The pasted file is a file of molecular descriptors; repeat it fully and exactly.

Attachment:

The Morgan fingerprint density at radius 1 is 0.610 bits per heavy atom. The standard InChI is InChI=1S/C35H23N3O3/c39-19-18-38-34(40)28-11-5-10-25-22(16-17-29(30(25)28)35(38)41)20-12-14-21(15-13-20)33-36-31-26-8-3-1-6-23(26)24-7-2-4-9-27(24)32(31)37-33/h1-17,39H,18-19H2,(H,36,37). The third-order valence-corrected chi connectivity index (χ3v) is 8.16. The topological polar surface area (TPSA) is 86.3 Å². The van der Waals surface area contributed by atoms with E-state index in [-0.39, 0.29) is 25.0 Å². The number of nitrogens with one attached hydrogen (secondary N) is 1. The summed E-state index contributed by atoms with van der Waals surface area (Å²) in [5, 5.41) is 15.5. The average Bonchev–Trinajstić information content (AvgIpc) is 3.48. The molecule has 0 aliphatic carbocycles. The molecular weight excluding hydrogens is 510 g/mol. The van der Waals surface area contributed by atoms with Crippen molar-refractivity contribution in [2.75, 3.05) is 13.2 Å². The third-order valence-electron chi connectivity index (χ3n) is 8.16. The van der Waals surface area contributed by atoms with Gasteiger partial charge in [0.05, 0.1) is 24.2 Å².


The Morgan fingerprint density at radius 1 is 0.610 bits per heavy atom. The standard InChI is InChI=1S/C35H23N3O3/c39-19-18-38-34(40)28-11-5-10-25-22(16-17-29(30(25)28)35(38)41)20-12-14-21(15-13-20)33-36-31-26-8-3-1-6-23(26)24-7-2-4-9-27(24)32(31)37-33/h1-17,39H,18-19H2,(H,36,37). The third-order valence-corrected chi connectivity index (χ3v) is 8.16. The topological polar surface area (TPSA) is 86.3 Å². The van der Waals surface area contributed by atoms with E-state index in [-0.39, 0.29) is 25.0 Å². The number of nitrogens with one attached hydrogen (secondary N) is 1. The summed E-state index contributed by atoms with van der Waals surface area (Å²) in [5, 5.41) is 15.5. The average Bonchev–Trinajstić information content (AvgIpc) is 3.48. The molecule has 0 aliphatic carbocycles. The molecular weight excluding hydrogens is 510 g/mol. The van der Waals surface area contributed by atoms with Crippen molar-refractivity contribution in [2.75, 3.05) is 13.2 Å². The third-order valence-electron chi connectivity index (χ3n) is 8.16. The van der Waals surface area contributed by atoms with Gasteiger partial charge in [0.05, 0.1) is 24.2 Å².